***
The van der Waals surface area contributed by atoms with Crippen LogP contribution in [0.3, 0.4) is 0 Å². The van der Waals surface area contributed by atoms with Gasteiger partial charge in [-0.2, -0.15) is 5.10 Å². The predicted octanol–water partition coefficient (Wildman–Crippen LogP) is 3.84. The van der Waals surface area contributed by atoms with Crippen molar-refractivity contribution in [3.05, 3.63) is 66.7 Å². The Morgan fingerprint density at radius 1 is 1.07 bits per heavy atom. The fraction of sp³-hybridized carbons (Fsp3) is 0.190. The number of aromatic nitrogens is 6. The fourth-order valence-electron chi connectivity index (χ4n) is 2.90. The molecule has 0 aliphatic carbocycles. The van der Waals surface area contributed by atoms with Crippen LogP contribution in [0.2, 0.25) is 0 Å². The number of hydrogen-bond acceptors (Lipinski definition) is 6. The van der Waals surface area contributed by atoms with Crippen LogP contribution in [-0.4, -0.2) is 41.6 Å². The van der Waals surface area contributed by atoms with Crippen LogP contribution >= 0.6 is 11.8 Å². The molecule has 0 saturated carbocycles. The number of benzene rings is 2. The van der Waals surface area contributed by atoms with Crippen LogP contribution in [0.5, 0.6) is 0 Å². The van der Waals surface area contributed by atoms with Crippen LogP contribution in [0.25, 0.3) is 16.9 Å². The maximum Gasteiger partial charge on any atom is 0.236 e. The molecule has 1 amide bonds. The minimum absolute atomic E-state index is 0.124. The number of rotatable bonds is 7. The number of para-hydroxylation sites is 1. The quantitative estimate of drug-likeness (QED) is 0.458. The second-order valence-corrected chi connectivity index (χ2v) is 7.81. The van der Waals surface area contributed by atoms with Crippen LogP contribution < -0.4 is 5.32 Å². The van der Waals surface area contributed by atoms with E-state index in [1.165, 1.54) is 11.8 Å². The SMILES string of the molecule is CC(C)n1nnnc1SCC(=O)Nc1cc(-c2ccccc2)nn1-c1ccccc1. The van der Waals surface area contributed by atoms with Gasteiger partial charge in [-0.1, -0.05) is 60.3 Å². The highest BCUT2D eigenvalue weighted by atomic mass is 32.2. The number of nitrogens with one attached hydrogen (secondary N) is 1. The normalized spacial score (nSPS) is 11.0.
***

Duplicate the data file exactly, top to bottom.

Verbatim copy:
The van der Waals surface area contributed by atoms with Crippen LogP contribution in [0.3, 0.4) is 0 Å². The van der Waals surface area contributed by atoms with Gasteiger partial charge in [-0.2, -0.15) is 5.10 Å². The predicted octanol–water partition coefficient (Wildman–Crippen LogP) is 3.84. The van der Waals surface area contributed by atoms with Crippen molar-refractivity contribution in [3.05, 3.63) is 66.7 Å². The Morgan fingerprint density at radius 1 is 1.07 bits per heavy atom. The fraction of sp³-hybridized carbons (Fsp3) is 0.190. The number of aromatic nitrogens is 6. The fourth-order valence-electron chi connectivity index (χ4n) is 2.90. The molecule has 0 aliphatic carbocycles. The van der Waals surface area contributed by atoms with Crippen LogP contribution in [0.2, 0.25) is 0 Å². The number of hydrogen-bond acceptors (Lipinski definition) is 6. The van der Waals surface area contributed by atoms with Crippen LogP contribution in [-0.4, -0.2) is 41.6 Å². The van der Waals surface area contributed by atoms with Crippen LogP contribution >= 0.6 is 11.8 Å². The molecule has 0 saturated carbocycles. The number of benzene rings is 2. The van der Waals surface area contributed by atoms with Crippen LogP contribution in [0.5, 0.6) is 0 Å². The van der Waals surface area contributed by atoms with Crippen LogP contribution in [0.25, 0.3) is 16.9 Å². The maximum Gasteiger partial charge on any atom is 0.236 e. The molecule has 1 amide bonds. The minimum absolute atomic E-state index is 0.124. The number of rotatable bonds is 7. The number of para-hydroxylation sites is 1. The quantitative estimate of drug-likeness (QED) is 0.458. The second-order valence-corrected chi connectivity index (χ2v) is 7.81. The van der Waals surface area contributed by atoms with Crippen LogP contribution < -0.4 is 5.32 Å². The van der Waals surface area contributed by atoms with E-state index in [1.165, 1.54) is 11.8 Å². The SMILES string of the molecule is CC(C)n1nnnc1SCC(=O)Nc1cc(-c2ccccc2)nn1-c1ccccc1. The van der Waals surface area contributed by atoms with Gasteiger partial charge in [-0.1, -0.05) is 60.3 Å². The highest BCUT2D eigenvalue weighted by atomic mass is 32.2. The number of nitrogens with one attached hydrogen (secondary N) is 1. The normalized spacial score (nSPS) is 11.0.